Q: How does ASCO aim to address oncologist burnout?

A: Fundamentally, our goal is to prevent a problem before it occurs. In our paper, we mention the ASCO Quality Training Program, which is a fantastic in-person and distance-based quality improvement learning program.

ASCO and others in oncology have an amazing opportunity to complement their quality measurement infrastructures, like the Quality Oncology Practice Initiative and other initiatives like CancerLinQ, to include one or two quality measures to assess what practices are doing to prevent burnout. These could be structure or process measures and potentially outcome measures. Structure measures may include a program at an oncology practice to address clinician burnout, such as through reflection groups or debriefing sessions. Process measures might include regular assessment of burnout and resilience issues or teamwork issues within a practice.


In the same way we assess how we’re doing in patient care, we can review how we are doing as individuals and professionals by checking in to see how burnout may be affecting our practice. Those measures and guidance don’t exist now, but I think they would be welcomed.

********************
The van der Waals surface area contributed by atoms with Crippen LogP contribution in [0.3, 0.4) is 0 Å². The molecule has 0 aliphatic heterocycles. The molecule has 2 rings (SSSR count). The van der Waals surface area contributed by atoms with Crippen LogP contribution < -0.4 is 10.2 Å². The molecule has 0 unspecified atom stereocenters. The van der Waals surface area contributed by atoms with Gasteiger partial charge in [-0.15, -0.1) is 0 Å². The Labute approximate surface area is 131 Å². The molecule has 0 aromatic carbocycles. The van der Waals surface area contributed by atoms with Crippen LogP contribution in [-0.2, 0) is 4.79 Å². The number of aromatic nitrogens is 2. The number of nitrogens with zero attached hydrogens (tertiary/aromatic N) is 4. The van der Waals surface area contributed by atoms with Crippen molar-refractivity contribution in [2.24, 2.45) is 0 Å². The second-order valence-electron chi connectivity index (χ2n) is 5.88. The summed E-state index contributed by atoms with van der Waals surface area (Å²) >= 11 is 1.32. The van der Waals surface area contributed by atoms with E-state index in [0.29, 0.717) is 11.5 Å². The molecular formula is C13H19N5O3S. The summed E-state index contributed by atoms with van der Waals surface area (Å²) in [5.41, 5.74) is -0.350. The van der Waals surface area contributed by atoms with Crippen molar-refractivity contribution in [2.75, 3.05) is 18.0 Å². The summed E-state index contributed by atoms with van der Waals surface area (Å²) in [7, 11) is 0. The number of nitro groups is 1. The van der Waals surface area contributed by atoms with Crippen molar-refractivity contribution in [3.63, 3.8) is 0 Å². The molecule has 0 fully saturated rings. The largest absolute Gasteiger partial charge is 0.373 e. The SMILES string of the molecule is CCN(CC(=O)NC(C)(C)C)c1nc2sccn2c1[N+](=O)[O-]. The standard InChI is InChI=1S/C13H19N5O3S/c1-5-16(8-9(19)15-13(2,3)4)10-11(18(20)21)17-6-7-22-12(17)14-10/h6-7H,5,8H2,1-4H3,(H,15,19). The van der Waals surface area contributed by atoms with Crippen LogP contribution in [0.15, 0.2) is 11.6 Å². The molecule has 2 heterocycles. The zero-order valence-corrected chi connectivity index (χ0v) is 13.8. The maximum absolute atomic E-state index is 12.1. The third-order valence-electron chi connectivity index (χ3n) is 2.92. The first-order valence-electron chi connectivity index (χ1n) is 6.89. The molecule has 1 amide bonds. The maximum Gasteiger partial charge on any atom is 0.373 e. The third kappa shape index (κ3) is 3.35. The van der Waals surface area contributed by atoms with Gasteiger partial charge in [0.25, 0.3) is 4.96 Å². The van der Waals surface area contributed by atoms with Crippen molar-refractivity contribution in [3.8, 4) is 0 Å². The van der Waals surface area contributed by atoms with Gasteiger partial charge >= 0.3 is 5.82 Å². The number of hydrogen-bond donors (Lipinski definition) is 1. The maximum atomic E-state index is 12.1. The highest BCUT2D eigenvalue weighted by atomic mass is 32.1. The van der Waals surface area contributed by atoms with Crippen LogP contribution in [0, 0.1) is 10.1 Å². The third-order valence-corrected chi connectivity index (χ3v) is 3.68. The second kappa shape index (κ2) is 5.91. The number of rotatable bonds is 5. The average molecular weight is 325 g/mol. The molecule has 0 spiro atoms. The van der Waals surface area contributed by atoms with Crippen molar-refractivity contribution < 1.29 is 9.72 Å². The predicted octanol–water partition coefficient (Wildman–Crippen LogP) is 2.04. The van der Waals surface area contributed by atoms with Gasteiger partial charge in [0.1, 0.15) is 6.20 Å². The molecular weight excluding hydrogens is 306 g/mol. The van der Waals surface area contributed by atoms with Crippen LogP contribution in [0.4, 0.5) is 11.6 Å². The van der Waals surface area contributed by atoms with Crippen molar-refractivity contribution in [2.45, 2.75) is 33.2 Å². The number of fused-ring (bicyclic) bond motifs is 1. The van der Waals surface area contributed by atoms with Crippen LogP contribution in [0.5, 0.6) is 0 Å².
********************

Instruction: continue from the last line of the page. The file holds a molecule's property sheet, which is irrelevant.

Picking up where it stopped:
Q: How can oncologists begin to feel more comfortable acknowledging and addressing burnout?

A: We need to continue to recognize that burnout is not a personal failing, it’s a reflection of the complexity of care we provide and the uncertainty of the times we’re in. There is so much opportunity, yet we are challenged by that opportunity. It’s the anxiety that comes from so many choices.

Another problem is that, particularly in cancer treatment, we have used very aggressive language implying that anything short of winning is considered failure. We have described cancer as a “war” and patients as fighters. We have talked about oncologists as the saving grace or fixers of the problem. Sometimes, though, we can’t fix it.

As oncologists, we are problem-solvers by nature. Most of our interactions with each other are to discuss problem-solving for our successes. The nature of a scientific presentation is to tell others about the things that work. The nature of a case conference is to problem-solve together. I think a third leg to that stool can be professional interactions where we discuss the humanity of being oncologists. We can focus on progress, we can problem-solve together, and we can recognize that our profession is both difficult and rewarding — and that we can help each other through these challenges.

For more information:

Arif H. Kamal, MD, can be reached at 20 Duke Medicine Circle, Durham, NC 27710; email: